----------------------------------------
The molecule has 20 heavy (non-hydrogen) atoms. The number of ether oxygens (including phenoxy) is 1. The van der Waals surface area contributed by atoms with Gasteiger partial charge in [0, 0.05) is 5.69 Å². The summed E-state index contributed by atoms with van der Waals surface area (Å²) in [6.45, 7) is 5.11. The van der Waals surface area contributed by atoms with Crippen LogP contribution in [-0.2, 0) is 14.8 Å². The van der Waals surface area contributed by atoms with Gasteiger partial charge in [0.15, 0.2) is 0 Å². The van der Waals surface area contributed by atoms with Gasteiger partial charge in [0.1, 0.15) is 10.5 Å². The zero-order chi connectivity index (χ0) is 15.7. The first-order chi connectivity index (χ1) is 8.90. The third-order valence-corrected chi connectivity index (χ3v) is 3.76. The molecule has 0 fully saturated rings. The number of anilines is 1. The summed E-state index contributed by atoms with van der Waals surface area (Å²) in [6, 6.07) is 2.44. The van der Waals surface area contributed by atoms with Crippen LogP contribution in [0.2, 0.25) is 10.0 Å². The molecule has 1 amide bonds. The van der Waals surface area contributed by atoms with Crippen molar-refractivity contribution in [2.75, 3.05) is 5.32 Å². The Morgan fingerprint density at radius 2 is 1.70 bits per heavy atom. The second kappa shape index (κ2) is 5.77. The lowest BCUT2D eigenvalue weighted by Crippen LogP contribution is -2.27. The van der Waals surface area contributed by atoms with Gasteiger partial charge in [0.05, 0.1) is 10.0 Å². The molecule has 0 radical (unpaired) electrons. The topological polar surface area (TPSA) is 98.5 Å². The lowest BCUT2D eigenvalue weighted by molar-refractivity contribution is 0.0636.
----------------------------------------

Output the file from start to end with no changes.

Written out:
The molecule has 20 heavy (non-hydrogen) atoms. The number of ether oxygens (including phenoxy) is 1. The van der Waals surface area contributed by atoms with Gasteiger partial charge in [0, 0.05) is 5.69 Å². The summed E-state index contributed by atoms with van der Waals surface area (Å²) in [6.45, 7) is 5.11. The van der Waals surface area contributed by atoms with Crippen LogP contribution in [-0.2, 0) is 14.8 Å². The van der Waals surface area contributed by atoms with Gasteiger partial charge in [0.15, 0.2) is 0 Å². The van der Waals surface area contributed by atoms with Gasteiger partial charge in [0.1, 0.15) is 10.5 Å². The zero-order chi connectivity index (χ0) is 15.7. The first-order chi connectivity index (χ1) is 8.90. The third-order valence-corrected chi connectivity index (χ3v) is 3.76. The molecule has 0 fully saturated rings. The number of anilines is 1. The summed E-state index contributed by atoms with van der Waals surface area (Å²) in [6, 6.07) is 2.44. The van der Waals surface area contributed by atoms with Crippen LogP contribution in [0.2, 0.25) is 10.0 Å². The molecule has 1 amide bonds. The van der Waals surface area contributed by atoms with Crippen molar-refractivity contribution in [2.75, 3.05) is 5.32 Å². The Morgan fingerprint density at radius 2 is 1.70 bits per heavy atom. The second kappa shape index (κ2) is 5.77. The lowest BCUT2D eigenvalue weighted by Crippen LogP contribution is -2.27. The van der Waals surface area contributed by atoms with Gasteiger partial charge in [0.05, 0.1) is 10.0 Å². The molecule has 0 radical (unpaired) electrons. The topological polar surface area (TPSA) is 98.5 Å². The lowest BCUT2D eigenvalue weighted by molar-refractivity contribution is 0.0636.